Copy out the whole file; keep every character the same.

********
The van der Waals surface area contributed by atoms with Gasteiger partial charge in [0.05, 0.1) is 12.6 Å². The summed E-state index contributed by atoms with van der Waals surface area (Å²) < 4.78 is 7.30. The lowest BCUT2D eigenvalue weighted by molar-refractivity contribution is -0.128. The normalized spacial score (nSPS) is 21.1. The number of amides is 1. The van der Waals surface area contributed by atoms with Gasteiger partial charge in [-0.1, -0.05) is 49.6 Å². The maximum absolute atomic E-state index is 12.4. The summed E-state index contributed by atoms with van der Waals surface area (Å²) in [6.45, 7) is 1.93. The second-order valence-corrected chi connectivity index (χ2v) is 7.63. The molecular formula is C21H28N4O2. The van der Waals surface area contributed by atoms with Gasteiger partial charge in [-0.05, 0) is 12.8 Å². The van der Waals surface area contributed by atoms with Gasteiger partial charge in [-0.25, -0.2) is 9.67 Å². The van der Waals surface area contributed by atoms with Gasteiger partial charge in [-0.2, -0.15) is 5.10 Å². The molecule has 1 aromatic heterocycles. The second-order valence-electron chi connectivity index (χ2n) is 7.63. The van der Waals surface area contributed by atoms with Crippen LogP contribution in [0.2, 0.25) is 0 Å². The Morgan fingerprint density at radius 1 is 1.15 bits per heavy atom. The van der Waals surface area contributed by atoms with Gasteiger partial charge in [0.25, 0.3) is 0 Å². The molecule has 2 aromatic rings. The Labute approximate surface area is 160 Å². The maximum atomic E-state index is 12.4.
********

The van der Waals surface area contributed by atoms with Gasteiger partial charge in [0.05, 0.1) is 12.6 Å². The summed E-state index contributed by atoms with van der Waals surface area (Å²) < 4.78 is 7.30. The lowest BCUT2D eigenvalue weighted by molar-refractivity contribution is -0.128. The normalized spacial score (nSPS) is 21.1. The number of amides is 1. The van der Waals surface area contributed by atoms with Gasteiger partial charge in [-0.1, -0.05) is 49.6 Å². The maximum absolute atomic E-state index is 12.4. The summed E-state index contributed by atoms with van der Waals surface area (Å²) in [6.45, 7) is 1.93. The second-order valence-corrected chi connectivity index (χ2v) is 7.63. The molecular formula is C21H28N4O2. The van der Waals surface area contributed by atoms with Gasteiger partial charge in [-0.05, 0) is 12.8 Å². The van der Waals surface area contributed by atoms with Gasteiger partial charge in [-0.25, -0.2) is 9.67 Å². The van der Waals surface area contributed by atoms with Gasteiger partial charge in [-0.2, -0.15) is 5.10 Å². The molecule has 1 aromatic heterocycles. The second-order valence-electron chi connectivity index (χ2n) is 7.63. The van der Waals surface area contributed by atoms with Crippen LogP contribution in [0.2, 0.25) is 0 Å². The Morgan fingerprint density at radius 1 is 1.15 bits per heavy atom. The van der Waals surface area contributed by atoms with Gasteiger partial charge in [0.25, 0.3) is 0 Å². The molecule has 2 aromatic rings. The Labute approximate surface area is 160 Å². The maximum atomic E-state index is 12.4.